But it's the values that really matter. Curiosity. Tolerance. Hard work. Diligence. Endurance. Faith. Persistence. Honor. Valor. Duty. Loyalty. Success.

Rising to a challenge. Not giving up without a fight. Showing a healthy sense of competition. Pushing through when things don't fall into place. Doing the right thing because it's right, not because it's easy. Winning with class and accepting defeat with grace.

That's what Mr. Keating (Robin Williams's character) was trying to instill in his students. He knew the values; he'd lived them himself at that school. He wanted to come back and show the boys what he'd missed -- that there were different ways to achieve the same objective -- that you could indeed march to the beat of your own drummer and still arrive at the same destination in the end.

When we visited colleges (and boy, did we ever visit colleges!), you were always fascinated by places that had a strong honor code. And it's been years since we talked about it, but I know your fascination was because an honor code represents the whole purpose of education.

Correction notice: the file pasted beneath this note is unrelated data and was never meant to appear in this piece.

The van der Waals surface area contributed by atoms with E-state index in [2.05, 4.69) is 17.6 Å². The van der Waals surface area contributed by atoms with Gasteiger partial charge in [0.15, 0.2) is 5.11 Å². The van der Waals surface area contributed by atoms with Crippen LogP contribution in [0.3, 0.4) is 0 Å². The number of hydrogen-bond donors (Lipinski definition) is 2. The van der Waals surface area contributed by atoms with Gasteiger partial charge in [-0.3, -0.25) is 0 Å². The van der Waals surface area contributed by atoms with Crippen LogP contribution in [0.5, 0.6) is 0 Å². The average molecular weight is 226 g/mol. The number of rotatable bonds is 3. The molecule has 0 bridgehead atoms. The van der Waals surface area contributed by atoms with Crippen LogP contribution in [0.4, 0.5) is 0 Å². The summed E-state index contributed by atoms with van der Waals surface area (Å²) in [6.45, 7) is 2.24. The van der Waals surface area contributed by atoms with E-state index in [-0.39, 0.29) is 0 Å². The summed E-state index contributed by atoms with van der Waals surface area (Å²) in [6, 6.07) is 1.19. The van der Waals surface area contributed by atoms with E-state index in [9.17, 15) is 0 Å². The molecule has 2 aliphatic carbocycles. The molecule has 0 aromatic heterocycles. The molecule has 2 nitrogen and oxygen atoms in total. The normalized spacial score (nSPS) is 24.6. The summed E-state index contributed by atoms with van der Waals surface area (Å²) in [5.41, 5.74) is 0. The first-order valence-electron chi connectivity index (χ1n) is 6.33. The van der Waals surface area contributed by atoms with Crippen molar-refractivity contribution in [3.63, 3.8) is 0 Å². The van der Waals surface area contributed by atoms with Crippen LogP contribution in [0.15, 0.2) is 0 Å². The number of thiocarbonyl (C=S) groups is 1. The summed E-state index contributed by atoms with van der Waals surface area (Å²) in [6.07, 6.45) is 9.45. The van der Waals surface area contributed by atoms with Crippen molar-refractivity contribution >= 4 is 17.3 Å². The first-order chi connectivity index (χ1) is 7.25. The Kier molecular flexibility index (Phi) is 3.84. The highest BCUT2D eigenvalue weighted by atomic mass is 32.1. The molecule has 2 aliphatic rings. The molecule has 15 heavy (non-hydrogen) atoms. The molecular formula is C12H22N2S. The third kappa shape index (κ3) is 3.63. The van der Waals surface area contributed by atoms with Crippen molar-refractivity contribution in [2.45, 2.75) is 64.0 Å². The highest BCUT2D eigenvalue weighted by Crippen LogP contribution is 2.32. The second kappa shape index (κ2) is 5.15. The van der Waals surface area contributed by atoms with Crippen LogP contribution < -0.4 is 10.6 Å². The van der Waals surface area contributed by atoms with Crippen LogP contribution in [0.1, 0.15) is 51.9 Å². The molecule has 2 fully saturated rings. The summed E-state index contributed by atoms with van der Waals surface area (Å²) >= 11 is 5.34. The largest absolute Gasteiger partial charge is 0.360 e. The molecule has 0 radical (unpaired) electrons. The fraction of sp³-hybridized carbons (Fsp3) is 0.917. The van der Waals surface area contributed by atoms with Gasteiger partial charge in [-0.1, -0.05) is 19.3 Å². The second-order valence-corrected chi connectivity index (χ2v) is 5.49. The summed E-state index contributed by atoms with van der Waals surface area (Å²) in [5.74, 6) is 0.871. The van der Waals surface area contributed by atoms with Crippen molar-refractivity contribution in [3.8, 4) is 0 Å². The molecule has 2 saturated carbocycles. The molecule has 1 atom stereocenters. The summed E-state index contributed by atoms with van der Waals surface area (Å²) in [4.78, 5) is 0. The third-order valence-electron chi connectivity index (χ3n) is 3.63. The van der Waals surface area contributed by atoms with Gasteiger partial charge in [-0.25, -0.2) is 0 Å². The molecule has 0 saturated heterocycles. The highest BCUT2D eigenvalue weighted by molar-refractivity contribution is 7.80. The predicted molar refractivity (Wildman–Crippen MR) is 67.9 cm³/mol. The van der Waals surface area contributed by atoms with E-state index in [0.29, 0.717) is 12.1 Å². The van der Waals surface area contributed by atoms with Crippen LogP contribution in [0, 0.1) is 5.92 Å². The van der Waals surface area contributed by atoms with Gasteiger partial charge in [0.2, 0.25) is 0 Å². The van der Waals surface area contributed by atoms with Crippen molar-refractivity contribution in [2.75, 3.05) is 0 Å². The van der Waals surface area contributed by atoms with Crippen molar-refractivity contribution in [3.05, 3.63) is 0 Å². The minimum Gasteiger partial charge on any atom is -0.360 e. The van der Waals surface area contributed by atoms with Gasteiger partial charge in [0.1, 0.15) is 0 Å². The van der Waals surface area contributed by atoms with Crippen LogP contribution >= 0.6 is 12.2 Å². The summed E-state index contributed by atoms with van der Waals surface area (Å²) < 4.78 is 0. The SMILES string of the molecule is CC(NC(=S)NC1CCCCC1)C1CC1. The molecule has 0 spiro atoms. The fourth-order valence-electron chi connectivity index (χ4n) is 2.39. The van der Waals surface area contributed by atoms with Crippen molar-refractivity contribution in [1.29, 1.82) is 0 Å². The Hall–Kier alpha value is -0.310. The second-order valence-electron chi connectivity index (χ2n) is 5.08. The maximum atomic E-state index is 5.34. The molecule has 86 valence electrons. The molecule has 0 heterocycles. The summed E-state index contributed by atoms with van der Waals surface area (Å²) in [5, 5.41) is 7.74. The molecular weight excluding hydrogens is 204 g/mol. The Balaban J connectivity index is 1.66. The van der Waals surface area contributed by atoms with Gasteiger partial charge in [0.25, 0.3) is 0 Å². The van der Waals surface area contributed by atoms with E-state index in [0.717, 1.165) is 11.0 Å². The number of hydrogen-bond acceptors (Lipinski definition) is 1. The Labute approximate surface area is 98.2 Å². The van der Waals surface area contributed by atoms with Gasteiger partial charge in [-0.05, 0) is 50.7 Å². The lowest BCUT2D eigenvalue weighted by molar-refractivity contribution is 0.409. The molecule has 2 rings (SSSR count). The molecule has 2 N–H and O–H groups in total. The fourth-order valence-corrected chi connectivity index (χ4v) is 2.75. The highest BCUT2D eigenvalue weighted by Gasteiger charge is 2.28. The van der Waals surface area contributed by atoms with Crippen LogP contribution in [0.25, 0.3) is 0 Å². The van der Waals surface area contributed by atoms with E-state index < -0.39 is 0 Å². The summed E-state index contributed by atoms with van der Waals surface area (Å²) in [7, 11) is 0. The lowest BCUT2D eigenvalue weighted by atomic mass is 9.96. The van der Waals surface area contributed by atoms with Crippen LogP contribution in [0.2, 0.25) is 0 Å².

And you were sooooooo proud when Leigh Ann and I graduated from Duke and Emory...

Because, in a broader sense, something like an honor code doesn't just represent education. It represents the whole purpose of life. Life is about discipline. It's about balance. It's about being set free but not forgetting what you've been trained and taught. It's about seeking new lands, but appreciating the place from which you come. It's about tasting, sampling, trying new things -- and enjoying the comfort of the familiar.

As children, we need our parents to give us rules and structure, but then we grow up and we realize there were reasons for all of those rules: Eating our vegetables keeps our bodies healthy, which makes us feel better. Getting exercise clears our heads and gives us more energy. Watching too much television is undesirable because television is a passive activity. Reading is a worthy pursuit because it's a way of interacting with the fascinating, endless ideas the world offers.

And...I learned something new this week...

Reading...and traveling...are ways of wearing perspectacles! 

I'm not sure if the write of the Momastery blog coined that term or just gets credit for popularizing it; she wrote about it in 2010, with this cool photo:

But she had a really neat post this week about celebrating your home, not criticizing it.